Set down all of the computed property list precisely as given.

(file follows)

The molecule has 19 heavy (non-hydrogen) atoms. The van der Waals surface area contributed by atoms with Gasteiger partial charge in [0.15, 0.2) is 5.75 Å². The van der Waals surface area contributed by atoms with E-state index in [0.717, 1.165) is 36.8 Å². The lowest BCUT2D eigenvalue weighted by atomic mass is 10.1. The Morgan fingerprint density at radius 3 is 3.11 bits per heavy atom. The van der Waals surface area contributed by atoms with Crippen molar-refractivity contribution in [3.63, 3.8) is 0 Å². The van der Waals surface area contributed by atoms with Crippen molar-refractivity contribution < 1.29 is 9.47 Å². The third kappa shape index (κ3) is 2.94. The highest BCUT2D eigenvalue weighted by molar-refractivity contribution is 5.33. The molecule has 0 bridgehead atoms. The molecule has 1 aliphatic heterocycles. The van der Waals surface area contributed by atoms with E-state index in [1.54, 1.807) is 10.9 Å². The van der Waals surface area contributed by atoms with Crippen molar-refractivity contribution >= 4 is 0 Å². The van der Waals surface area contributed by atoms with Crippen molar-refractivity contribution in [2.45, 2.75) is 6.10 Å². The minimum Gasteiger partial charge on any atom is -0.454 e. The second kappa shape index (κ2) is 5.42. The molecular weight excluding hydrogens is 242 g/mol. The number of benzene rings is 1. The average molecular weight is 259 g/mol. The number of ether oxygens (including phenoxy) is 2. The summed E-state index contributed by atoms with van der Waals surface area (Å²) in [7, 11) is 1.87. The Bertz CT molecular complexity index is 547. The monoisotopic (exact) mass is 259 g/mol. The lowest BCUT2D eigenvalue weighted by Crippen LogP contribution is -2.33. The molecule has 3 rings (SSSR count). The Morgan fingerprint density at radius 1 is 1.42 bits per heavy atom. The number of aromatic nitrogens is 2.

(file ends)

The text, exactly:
The molecule has 19 heavy (non-hydrogen) atoms. The van der Waals surface area contributed by atoms with Gasteiger partial charge in [0.15, 0.2) is 5.75 Å². The van der Waals surface area contributed by atoms with E-state index in [0.717, 1.165) is 36.8 Å². The lowest BCUT2D eigenvalue weighted by atomic mass is 10.1. The Morgan fingerprint density at radius 3 is 3.11 bits per heavy atom. The van der Waals surface area contributed by atoms with Crippen molar-refractivity contribution in [3.63, 3.8) is 0 Å². The van der Waals surface area contributed by atoms with Crippen molar-refractivity contribution < 1.29 is 9.47 Å². The third kappa shape index (κ3) is 2.94. The highest BCUT2D eigenvalue weighted by molar-refractivity contribution is 5.33. The molecule has 0 bridgehead atoms. The molecule has 1 aliphatic heterocycles. The van der Waals surface area contributed by atoms with E-state index in [1.54, 1.807) is 10.9 Å². The van der Waals surface area contributed by atoms with Crippen molar-refractivity contribution >= 4 is 0 Å². The van der Waals surface area contributed by atoms with Crippen molar-refractivity contribution in [2.45, 2.75) is 6.10 Å². The minimum Gasteiger partial charge on any atom is -0.454 e. The second kappa shape index (κ2) is 5.42. The molecular weight excluding hydrogens is 242 g/mol. The number of benzene rings is 1. The average molecular weight is 259 g/mol. The number of ether oxygens (including phenoxy) is 2. The summed E-state index contributed by atoms with van der Waals surface area (Å²) in [7, 11) is 1.87. The Bertz CT molecular complexity index is 547. The monoisotopic (exact) mass is 259 g/mol. The lowest BCUT2D eigenvalue weighted by Crippen LogP contribution is -2.33. The molecule has 3 rings (SSSR count). The Morgan fingerprint density at radius 1 is 1.42 bits per heavy atom. The number of aromatic nitrogens is 2.